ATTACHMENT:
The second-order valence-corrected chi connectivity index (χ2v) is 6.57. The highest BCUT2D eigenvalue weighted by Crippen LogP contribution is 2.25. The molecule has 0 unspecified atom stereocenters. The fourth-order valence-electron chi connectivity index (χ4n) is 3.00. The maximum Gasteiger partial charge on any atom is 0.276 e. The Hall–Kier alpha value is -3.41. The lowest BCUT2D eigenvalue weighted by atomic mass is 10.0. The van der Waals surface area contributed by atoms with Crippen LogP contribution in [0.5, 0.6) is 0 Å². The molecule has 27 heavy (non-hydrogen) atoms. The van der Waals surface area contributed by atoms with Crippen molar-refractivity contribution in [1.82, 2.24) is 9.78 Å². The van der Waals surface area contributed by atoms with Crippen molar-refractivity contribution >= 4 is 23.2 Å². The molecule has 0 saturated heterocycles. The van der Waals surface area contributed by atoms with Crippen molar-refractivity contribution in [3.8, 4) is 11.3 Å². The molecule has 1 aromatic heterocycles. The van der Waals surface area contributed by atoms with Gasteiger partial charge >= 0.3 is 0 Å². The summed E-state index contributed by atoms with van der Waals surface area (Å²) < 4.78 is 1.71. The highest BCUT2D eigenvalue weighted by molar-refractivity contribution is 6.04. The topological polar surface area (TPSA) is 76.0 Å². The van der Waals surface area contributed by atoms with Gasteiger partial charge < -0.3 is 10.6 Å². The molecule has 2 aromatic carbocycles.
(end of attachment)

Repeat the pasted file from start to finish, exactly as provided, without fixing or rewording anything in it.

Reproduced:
The second-order valence-corrected chi connectivity index (χ2v) is 6.57. The highest BCUT2D eigenvalue weighted by Crippen LogP contribution is 2.25. The molecule has 0 unspecified atom stereocenters. The fourth-order valence-electron chi connectivity index (χ4n) is 3.00. The maximum Gasteiger partial charge on any atom is 0.276 e. The Hall–Kier alpha value is -3.41. The lowest BCUT2D eigenvalue weighted by atomic mass is 10.0. The van der Waals surface area contributed by atoms with Crippen LogP contribution in [0.5, 0.6) is 0 Å². The molecule has 27 heavy (non-hydrogen) atoms. The van der Waals surface area contributed by atoms with Crippen molar-refractivity contribution in [1.82, 2.24) is 9.78 Å². The van der Waals surface area contributed by atoms with Crippen molar-refractivity contribution >= 4 is 23.2 Å². The molecule has 0 saturated heterocycles. The van der Waals surface area contributed by atoms with Crippen molar-refractivity contribution in [3.8, 4) is 11.3 Å². The molecule has 1 aromatic heterocycles. The van der Waals surface area contributed by atoms with Gasteiger partial charge >= 0.3 is 0 Å². The summed E-state index contributed by atoms with van der Waals surface area (Å²) < 4.78 is 1.71. The highest BCUT2D eigenvalue weighted by molar-refractivity contribution is 6.04. The topological polar surface area (TPSA) is 76.0 Å². The van der Waals surface area contributed by atoms with Gasteiger partial charge < -0.3 is 10.6 Å². The molecule has 2 aromatic carbocycles.